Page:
Two students at the University of East Anglia, United Kingdom made news recently by proposing significant water savings by skipping going to the toilet when they wake up and ‘spending their first penny’ in the shower.
It is an awkward subject, but we are willing to tackle the difficult issues around efficient use of water. The obvious point is that water from the shower and the water from your toilet both end up at the same place… at the sewage treatment plant.
We are not qualified to provide health advice but according to NSW Health there are potential health risks. “While urine in a healthy person is sterile, some bladder infections may pass microorganisms in urine. However, the potential for these organisms to survive and cause infection is considered remote.”
What is clear however is if you wee in the shower then that water is no longer considered greywater, so you can’t use the water on your garden.
Taking a different tack, we got the calculator out, and found the idea generates a number of very relevant considerations.
Firstly, how much water will you save? It depends on a number of factors:
- How much water does your toilet use? An old fashioned single flush might use 11 litres for each flush, while a modern toilet could get away with as little as 3 litres for a half flush. Based on these figures over a whole year you might save between 1500 litres or 4000 litres each year. At over $3/kl that comes to between $5 and $13 in the cost of water.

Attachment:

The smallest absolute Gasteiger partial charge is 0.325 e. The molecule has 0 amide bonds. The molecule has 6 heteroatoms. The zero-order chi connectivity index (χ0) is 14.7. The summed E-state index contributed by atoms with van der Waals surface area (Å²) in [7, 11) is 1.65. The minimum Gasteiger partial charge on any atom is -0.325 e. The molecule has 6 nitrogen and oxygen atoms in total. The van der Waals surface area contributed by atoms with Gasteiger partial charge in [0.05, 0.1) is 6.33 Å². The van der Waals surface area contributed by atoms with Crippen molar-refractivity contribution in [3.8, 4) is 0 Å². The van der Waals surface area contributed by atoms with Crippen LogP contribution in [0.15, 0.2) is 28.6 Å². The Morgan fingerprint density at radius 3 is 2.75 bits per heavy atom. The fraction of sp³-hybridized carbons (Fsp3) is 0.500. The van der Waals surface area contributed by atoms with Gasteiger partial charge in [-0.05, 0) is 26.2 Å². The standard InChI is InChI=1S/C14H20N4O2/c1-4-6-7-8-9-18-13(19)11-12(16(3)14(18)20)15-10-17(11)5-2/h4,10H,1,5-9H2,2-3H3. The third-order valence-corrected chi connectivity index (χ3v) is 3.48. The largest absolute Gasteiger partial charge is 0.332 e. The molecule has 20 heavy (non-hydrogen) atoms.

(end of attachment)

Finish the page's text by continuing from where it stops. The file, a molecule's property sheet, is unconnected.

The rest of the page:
- How much water does your shower use? If you spent a little longer in the shower after “spending a penny” you could use between 7.5 and 16 litres for each extra minute. Frankly if you took into account the energy to heat the water you would be worse off after one minute of extra showering.
For $13 a year, I would be happy to stick to the conventional toilet. Especially if you look at some other very simple things you could do in your bathroom, based on upgrading from old, pre-millennium drought appliances.
- How efficient is your showerhead? Upgrading to a modern showerhead will save 15,000 litres annually which is 10 times as much as “spending that first penny” in the shower rather than the toilet.
- How efficient is your toilet? If you have an old single flush toilet you can save 22,000 litres annually which is 15 times as much as spending the penny in the shower.
- On the grounds that you have a washing machine in your bathroom (well some people do) front loaders are fantastically water efficient and can save 14,000 litres annually.
- And for a truly Australian option, have you heard one third of all households in this wide brown land own a rainwater tank? Rainwater tanks provide between 40,000 and 90,000 litres of rainwater each year if they are connected to indoor (toilet, washing machine) and outdoor (gardening, washing) uses.
We have heard all sorts of call ins to radio stations on this one, from wee preventing tinea on your feet to hardening calluses. What do you think?